But there are also data that point toward Biden making gains after the RNC, again within the margin of error for the poll. Take this tracking poll from USC Dornsife for example. It shows the race shifting from Biden +12 to Biden +14 over the last two days. That seems to pour some cold water on the narrative that Trump is enjoying a convention bounce.

And finally, there is also a survey from ABC New and Ipsos that shows voters dinging their evaluations of Trump’s favorability relative to his ratings two weeks ago:

The ABC/Ipsos survey also showed that voters responded to the Republican National Convention more negatively than the Democratic one, with 59% of voters saying they disapprove of what Republicans said and did at their convention and only 42% saying the same about the Democrats.

The point is: At least for now, we cannot conclude that Trump has gotten a bounce from the Republican National Convention.

But the horse race update is not my overall point today. Instead, this all raises a troubling question about the media. Why, if the data don’t support the narrative that Trump has earned a bounce, do they keep treating the race like it has shifted? And more to the point of recent news of violence and murder out of Kenosha, Washington: Why do analysts keep treating unrest as “good for Trump”?

The easiest explanation is that the media craves a competitive horse race. When the race is closer and more exciting, our audiences pay attention to every new story and each new poll. They want to know, as soon as it happens, whether some event or news cycle has helped or hurt their candidate. A close race is sexy and exciting. It sells.

But there are two points to make about this. First, the broader context, which is that this is not a good way to cover elections. The important stories are not who is ahead and by how much, but about why they’re ahead and what that tells us about the public—and the country.

And for the specific context: This time, spinning the Republican convention and the events in Kenosha, Wisconsin into a Trump-favorable news cycle—where a teenager illegally carrying a rifle shot three people, killing two, after protests erupted over a police officer shooting a black man named Jacob Blake seven times in the back—ignores several very important stories about the country today.

The first, obvious story that should be covered before writing a horse race headline is about what the protests tell us about decades of police brutality and centuries of injustices against our black compatriots.

The second is about the dangers that are posed to everyday demonstrators when the president eggs on partisan violence and endorses shooting protestors. In Washington on Saturday night, people with Trump banners in the back of pickup trucks were recording driving through the streets shooting paintballs and mace at residents while they demonstrated. It’s not hard to get from there to killing protestors in the dark of night with long guns.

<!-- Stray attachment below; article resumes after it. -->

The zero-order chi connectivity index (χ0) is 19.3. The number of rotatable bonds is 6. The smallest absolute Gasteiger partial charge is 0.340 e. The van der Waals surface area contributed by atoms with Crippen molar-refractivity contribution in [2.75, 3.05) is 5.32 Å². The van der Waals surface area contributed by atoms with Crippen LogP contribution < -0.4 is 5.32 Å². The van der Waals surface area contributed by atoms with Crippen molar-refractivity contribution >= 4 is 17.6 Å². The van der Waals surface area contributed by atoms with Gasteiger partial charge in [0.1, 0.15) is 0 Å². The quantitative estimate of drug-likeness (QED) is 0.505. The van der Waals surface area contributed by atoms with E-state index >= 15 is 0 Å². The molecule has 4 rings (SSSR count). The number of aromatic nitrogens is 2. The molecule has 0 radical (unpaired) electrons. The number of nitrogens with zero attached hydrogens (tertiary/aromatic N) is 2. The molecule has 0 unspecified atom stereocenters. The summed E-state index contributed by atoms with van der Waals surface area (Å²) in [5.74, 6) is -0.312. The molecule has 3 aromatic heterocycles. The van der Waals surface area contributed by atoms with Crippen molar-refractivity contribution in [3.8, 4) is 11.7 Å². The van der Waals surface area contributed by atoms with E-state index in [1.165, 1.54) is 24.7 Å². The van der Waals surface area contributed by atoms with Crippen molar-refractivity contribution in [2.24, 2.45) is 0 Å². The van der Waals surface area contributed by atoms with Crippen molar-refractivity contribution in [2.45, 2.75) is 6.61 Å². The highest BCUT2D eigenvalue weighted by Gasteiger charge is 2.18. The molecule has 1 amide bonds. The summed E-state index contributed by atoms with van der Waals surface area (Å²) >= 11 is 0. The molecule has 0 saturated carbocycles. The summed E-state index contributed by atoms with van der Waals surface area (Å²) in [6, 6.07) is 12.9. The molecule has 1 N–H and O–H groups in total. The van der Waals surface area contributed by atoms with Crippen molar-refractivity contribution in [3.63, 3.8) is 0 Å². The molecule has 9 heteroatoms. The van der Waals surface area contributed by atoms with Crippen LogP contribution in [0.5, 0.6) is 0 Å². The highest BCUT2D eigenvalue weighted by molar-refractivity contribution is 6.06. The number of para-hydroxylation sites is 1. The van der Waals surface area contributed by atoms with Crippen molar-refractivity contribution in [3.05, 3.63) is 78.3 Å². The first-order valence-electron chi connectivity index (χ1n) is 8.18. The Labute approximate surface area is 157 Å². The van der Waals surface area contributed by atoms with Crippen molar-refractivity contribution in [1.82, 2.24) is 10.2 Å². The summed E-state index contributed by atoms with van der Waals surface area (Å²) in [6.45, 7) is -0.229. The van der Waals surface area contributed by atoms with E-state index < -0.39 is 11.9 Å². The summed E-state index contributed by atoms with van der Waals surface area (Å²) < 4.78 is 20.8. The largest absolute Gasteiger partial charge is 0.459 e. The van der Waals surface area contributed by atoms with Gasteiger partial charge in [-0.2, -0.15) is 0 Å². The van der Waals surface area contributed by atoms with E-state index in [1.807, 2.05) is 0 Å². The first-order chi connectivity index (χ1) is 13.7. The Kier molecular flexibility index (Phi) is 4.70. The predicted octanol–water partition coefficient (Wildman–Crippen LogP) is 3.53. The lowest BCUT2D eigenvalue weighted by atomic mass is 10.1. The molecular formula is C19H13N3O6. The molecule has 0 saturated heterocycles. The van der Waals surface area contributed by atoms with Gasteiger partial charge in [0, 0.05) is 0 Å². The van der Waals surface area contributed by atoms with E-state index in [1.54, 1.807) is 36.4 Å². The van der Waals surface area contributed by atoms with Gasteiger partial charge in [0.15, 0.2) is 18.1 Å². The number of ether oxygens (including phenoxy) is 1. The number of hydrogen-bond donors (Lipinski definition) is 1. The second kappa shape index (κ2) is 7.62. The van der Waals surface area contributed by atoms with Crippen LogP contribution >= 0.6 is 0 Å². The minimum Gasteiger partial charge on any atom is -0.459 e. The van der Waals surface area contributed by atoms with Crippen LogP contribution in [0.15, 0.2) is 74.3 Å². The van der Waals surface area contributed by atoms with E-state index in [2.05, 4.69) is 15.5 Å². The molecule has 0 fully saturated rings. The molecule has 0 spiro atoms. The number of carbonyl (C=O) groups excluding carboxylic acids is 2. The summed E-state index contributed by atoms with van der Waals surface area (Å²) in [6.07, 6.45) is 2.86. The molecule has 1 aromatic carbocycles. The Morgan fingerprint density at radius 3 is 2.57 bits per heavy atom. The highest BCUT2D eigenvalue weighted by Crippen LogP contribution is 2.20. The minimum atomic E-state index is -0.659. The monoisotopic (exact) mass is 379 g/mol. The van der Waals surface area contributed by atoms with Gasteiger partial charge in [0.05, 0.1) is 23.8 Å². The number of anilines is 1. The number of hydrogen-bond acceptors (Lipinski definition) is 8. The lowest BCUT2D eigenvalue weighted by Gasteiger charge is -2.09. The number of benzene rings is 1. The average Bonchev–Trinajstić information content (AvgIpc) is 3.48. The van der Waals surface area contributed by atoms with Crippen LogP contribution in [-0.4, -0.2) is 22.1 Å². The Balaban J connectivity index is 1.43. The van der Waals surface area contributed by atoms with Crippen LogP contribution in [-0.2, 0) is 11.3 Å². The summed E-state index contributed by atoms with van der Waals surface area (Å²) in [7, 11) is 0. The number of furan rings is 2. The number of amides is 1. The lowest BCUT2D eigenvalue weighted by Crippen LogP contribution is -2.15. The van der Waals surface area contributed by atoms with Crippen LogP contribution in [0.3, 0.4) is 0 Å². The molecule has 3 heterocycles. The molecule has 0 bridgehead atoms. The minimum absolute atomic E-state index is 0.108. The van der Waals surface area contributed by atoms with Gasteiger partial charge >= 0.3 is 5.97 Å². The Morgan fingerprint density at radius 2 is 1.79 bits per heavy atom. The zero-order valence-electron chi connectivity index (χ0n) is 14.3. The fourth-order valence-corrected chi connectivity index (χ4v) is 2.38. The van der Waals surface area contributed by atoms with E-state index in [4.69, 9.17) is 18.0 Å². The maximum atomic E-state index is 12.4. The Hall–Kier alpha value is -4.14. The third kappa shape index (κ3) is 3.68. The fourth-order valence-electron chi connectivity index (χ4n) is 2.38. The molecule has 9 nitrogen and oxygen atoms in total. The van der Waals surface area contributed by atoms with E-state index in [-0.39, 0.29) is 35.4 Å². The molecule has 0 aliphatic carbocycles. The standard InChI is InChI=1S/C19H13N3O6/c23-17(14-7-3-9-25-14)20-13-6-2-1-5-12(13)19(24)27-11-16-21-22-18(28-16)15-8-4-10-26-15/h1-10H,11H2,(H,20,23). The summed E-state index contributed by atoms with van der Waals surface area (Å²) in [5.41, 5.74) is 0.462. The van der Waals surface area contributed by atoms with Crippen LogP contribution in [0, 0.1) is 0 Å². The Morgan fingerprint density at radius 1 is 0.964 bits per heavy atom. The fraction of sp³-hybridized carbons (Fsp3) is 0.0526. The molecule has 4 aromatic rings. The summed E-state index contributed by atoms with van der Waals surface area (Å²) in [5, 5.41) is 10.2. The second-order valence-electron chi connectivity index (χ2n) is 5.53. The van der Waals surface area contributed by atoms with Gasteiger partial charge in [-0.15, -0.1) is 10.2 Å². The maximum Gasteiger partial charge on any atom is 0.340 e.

The third story concerns the RNC itself, where Trump violated a host of norms and laws about incumbent re-election campaign, deploying government resources to try and gain an edge over his political opponent. He used federal property for his campaign, generally seen as a no-no. He had official members of the government violate the Hatch Act and endorse him. He event sent party officials to lie to people in New York City and elicit angry responses against their Democratic leadership that he could use at his campaign. And he broke all of these norms and laws while embracing patriotism and nationalism—a warning sign to anyone familiar with how fascist parties take hold in democracies.

Taken together, a focus on the horse race right now is not just bad journalism, it’s a betrayal of our responsibilities as the fourth estate. We should not be spending our energy cherry-picking poll numbers to craft narratives about the election that earn us more clips or satisfy our ideological predispositions. We should be protecting the interests of the people and holding power to account. It is hard to see how many in the media are upholding those values today.


Posts for subscribers

Plus, an ungated post on recommended books about polling.


What I'm Reading and Working On

I’m on “vacation” this week to get some distance from the horse race and finish the first couple of chapters of my book. I’m reading Lost in a Gallup: Polling Failure in U.S. Presidential Elections, a new book by historian W Joseph Campbell.


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Photo contest

Joshua called out my bias toward cat pictures last week. In order to play to both sides, here is a picture of his cute doggo Lomez.

For next week’s contest, send in a photo of your pet(s) to elliott@gelliottmorris.com.